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D&D 5E Game theory, D&D, and infinite games

Lanefan

Victoria Rules
Gygax is crystal-clear in his PHB and DMG that XP are earned by the player as a reward for playing the game well. He also advises the GM not to manipulate the outcome of combats, because that would be contrary to the major precepts of the game. It's very clear that he has a conception of what it means to play well and be rewarded for that.
Yeah, IMO this isn't one of EGG's better takes.

I've always seen xp, as much as possible, as being a reward for what the character (under direction of the player, of course) does in the fiction, rather than for anything the player does at the table.

This is why when I hear of DMs giving xp for bringing snacks to the game or for writing up the game log, I think "nope, not my cup o' tea".
 

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Umbran

Mod Squad
Staff member
Agreed, but perception matters; and 3e-4e-5e carry a much greater perception of being closed-ended than did 0e-1e-2e.

Maybe YOU have a much greater perception of it being closed-ended.

Do we have to note how shabby rhetoric that assertion is without support?
 

Maybe YOU have a much greater perception of it being closed-ended.

Do we have to note how shabby rhetoric that assertion is without support?
I don't think it's a completely unreasonable claim...in fact, isn't this what you are saying in your previous comment?

We should remember that what we think of as a "campaign" these days differs from how some thought of it back in the day. Today, a campaign is often pretty character-centric - it is the exploits of one particular group, plus or minus as some characters die, some players come and go, and such.

But, back in the day a campaign was, in essence, everything one GM ran, and it had a life of its own. Players were apt to have a troupe of several characters each they could call on to play. In this form, you could play that module, because you had lower level characters to play it with.
 

Umbran

Mod Squad
Staff member
I don't think it's a completely unreasonable claim...in fact, isn't this what you are saying in your previous comment?

I am pretty sure I can find quotes from, say, the DMGs of various editions that support my assertion, as well as writings of players at the time, if anyone wants to question it.

I am pretty sure no such support exists for the "perception of closed-endedness" in current times as opposed to the past..
 

MarkB

Legend
Yeah, IMO this isn't one of EGG's better takes.

I've always seen xp, as much as possible, as being a reward for what the character (under direction of the player, of course) does in the fiction, rather than for anything the player does at the table.

This is why when I hear of DMs giving xp for bringing snacks to the game or for writing up the game log, I think "nope, not my cup o' tea".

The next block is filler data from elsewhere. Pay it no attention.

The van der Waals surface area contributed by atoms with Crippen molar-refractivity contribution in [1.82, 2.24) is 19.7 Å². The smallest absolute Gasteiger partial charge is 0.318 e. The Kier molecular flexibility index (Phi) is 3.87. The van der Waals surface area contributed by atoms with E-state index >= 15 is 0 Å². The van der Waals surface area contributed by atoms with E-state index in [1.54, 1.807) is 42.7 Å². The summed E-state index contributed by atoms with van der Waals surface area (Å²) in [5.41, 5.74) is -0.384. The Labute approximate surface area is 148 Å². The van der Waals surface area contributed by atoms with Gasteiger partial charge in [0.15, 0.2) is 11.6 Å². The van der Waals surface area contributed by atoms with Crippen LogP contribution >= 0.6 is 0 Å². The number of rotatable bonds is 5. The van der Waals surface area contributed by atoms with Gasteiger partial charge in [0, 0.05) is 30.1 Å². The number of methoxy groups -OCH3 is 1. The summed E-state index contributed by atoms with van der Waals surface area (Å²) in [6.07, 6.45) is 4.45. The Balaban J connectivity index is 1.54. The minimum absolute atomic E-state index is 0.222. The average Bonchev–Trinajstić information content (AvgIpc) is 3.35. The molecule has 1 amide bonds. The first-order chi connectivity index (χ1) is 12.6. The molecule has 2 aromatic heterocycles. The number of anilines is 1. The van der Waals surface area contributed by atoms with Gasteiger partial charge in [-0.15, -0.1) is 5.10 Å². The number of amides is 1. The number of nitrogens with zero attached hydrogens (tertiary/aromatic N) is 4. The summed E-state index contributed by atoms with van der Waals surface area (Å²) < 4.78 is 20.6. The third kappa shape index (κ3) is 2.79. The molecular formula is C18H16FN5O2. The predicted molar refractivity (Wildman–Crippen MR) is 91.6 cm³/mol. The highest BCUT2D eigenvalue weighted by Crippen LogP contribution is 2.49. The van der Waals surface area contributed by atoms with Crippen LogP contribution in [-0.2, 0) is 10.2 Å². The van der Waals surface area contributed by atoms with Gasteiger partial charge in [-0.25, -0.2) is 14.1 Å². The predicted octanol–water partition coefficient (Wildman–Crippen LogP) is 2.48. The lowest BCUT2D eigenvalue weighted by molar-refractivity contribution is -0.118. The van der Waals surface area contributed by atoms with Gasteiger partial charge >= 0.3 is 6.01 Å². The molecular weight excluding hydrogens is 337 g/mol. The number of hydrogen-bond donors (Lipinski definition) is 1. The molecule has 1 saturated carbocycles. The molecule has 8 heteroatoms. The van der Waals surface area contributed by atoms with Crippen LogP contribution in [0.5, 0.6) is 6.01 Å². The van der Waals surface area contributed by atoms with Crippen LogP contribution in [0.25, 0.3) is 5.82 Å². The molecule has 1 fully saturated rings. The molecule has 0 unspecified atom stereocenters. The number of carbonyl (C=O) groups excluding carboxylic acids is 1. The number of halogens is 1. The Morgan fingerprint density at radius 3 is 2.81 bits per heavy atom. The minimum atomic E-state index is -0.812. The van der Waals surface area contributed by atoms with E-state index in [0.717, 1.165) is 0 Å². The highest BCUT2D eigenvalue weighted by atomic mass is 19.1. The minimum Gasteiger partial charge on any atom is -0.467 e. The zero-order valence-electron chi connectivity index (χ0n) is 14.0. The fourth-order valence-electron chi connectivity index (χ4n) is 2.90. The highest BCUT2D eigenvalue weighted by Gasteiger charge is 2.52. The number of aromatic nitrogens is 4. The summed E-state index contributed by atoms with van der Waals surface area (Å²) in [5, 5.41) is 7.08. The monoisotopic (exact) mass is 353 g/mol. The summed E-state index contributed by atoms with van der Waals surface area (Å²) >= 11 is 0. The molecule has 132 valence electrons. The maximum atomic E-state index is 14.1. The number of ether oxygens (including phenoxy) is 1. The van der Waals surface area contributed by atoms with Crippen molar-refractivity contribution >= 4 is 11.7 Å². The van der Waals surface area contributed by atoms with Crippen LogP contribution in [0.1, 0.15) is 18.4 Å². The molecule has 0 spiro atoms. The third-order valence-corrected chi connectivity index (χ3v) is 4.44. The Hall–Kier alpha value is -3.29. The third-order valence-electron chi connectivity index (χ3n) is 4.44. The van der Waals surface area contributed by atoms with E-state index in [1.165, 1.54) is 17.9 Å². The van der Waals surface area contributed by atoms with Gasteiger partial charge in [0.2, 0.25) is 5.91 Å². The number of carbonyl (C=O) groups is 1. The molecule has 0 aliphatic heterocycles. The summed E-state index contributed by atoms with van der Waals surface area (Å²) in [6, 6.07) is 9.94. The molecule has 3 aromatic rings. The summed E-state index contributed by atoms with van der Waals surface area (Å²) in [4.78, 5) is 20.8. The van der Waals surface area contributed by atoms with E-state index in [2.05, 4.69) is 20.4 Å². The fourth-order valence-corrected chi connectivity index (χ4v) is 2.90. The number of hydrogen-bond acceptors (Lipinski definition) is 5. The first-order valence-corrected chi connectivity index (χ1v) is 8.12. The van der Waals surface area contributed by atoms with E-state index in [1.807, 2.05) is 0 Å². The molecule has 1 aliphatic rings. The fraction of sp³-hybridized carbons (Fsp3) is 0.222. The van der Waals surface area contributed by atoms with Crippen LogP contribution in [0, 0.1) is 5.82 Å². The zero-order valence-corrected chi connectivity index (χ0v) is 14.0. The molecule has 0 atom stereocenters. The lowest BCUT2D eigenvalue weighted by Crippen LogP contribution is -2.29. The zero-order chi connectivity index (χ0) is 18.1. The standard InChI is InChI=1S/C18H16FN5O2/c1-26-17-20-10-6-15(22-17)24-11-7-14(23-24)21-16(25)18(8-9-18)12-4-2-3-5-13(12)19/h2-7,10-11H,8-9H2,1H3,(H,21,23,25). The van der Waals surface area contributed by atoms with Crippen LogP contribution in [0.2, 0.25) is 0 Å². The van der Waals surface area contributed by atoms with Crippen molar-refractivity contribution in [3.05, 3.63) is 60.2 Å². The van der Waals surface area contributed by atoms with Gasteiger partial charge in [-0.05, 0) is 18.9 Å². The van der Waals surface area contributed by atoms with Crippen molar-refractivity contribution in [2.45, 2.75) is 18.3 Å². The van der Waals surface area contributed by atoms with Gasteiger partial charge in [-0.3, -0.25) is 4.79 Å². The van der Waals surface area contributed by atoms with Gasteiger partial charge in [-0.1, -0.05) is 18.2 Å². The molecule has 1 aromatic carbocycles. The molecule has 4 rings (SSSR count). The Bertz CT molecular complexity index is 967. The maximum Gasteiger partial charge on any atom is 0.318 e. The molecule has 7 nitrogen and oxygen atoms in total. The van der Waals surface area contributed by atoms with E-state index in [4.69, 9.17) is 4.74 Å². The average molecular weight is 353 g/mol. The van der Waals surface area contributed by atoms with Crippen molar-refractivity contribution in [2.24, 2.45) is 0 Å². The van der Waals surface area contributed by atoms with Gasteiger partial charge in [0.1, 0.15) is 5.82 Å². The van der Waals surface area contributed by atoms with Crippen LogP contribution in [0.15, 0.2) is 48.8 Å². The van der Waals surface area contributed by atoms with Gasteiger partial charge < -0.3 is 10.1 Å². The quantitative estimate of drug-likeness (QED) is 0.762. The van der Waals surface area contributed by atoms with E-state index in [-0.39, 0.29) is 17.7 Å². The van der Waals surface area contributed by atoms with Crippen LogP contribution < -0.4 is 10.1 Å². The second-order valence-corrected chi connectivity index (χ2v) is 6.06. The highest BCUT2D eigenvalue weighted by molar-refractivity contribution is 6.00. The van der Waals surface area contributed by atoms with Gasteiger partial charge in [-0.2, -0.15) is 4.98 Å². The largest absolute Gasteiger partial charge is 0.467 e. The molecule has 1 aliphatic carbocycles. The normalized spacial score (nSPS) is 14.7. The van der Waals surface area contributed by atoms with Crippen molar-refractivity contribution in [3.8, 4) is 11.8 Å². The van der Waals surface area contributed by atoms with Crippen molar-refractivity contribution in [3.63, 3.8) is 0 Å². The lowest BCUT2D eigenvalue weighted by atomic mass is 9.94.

Well, yeah, but that's true in any game. You don't get spotted an extra knight in Chess for bringing a snack for the referee.

But experience points are given to the player, not the character. They don't exist within the character's world - no PC or NPC knows what an XP is, or what to do with it.
 

jgsugden

Legend
1.) Finite and infinite games are not the coomon diction used in game theory, but they do differentiate between games that end and games that repeat or cycle. Prisoner's dilemna, for example, has different expected results if you assume the game will be repeated than if you play it only once.

2.) Game theory, in general, is about optimization of results. While some gamers focus on optimization of damage, control, etc... for their PCs, the core of the game is a story telling game and there isn't really one optimal path in good storytelling. Often, it is when a PC does something despite not being great at it that creates a fond memory.
 

GuyBoy

Adventurer
Thought-provoking OP. Thank you @overgeeked
I’d only really studied game theory in relation to Global Politics, and never really thought about it in relation to D&D, in any of its iterations that I’ve played. I’m not sure how well it applies if I’m honest but I’ll run with it a bit.

I think it can apply within a given campaign, particularly if that campaign has an end goal (defeat Tiamat’s plan to destroy the Kingdom of Calanthiara) with players engaging in finite games through the campaign according to their priorities as players. I don’t think the division is finite v infinite though, just the type of finite or infinite goal that floats their boat (create an optimised character, skilfully defeat the half-dragon bandit leader or rescue the missing child and return them to their grateful mother; all finite goals but appealing in slightly different ways)
Similar finite goals apply as the campaign develops. And is the final defeat/ banishment of the evil Tiamat a finite or infinite goal? Or is the goal really to reminisce with friends two years down the line about that awesome battle with the great black dragon, Xargrixx, progeny of Tiamat, in the sunken ziggurat of the Fell Mere?

Or are all campaigns finite goals, within an infinite of just enjoying D&D and maintaining a fun group to game with in a busy world.
 

Maxperson

Morkus from Orkus
Perhaps you addressed it and I missed it, but something I think you've overlooked is that the DM can easily impose win conditions for the campaign.

This might be established at the beginning of the campaign. "In this campaign, the dragon has been kidnapped by the evil princess. Your goal is to rescue the dragon. Once you complete the rescue, this campaign will conclude, and if you are successful your characters in the next campaign will all start with a magic item."

It could instead emerge organically from play. "You've made great strides in your attempt to overthrow the Garlean Empire. If you do so successfully, this campaign will conclude, and your characters in the next campaign can start one level higher."